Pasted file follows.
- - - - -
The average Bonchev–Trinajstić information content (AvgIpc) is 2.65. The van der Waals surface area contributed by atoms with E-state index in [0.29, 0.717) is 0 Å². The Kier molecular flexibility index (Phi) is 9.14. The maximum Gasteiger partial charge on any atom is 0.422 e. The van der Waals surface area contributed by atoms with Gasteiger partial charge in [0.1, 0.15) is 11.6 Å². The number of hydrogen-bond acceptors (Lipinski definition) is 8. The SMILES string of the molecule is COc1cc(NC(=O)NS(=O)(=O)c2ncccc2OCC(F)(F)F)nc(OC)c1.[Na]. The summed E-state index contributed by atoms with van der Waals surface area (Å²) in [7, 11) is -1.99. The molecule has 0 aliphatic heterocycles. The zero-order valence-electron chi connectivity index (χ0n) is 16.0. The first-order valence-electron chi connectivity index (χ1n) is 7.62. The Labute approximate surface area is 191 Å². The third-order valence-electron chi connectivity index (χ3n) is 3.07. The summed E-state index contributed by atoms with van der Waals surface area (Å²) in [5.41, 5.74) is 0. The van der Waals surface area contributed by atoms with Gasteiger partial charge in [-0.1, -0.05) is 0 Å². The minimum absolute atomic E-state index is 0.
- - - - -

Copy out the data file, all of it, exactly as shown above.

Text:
The average Bonchev–Trinajstić information content (AvgIpc) is 2.65. The van der Waals surface area contributed by atoms with E-state index in [0.29, 0.717) is 0 Å². The Kier molecular flexibility index (Phi) is 9.14. The maximum Gasteiger partial charge on any atom is 0.422 e. The van der Waals surface area contributed by atoms with Gasteiger partial charge in [0.1, 0.15) is 11.6 Å². The number of hydrogen-bond acceptors (Lipinski definition) is 8. The SMILES string of the molecule is COc1cc(NC(=O)NS(=O)(=O)c2ncccc2OCC(F)(F)F)nc(OC)c1.[Na]. The summed E-state index contributed by atoms with van der Waals surface area (Å²) in [7, 11) is -1.99. The molecule has 0 aliphatic heterocycles. The zero-order valence-electron chi connectivity index (χ0n) is 16.0. The first-order valence-electron chi connectivity index (χ1n) is 7.62. The Labute approximate surface area is 191 Å². The third-order valence-electron chi connectivity index (χ3n) is 3.07. The summed E-state index contributed by atoms with van der Waals surface area (Å²) in [5.41, 5.74) is 0. The van der Waals surface area contributed by atoms with Gasteiger partial charge in [-0.1, -0.05) is 0 Å². The minimum absolute atomic E-state index is 0.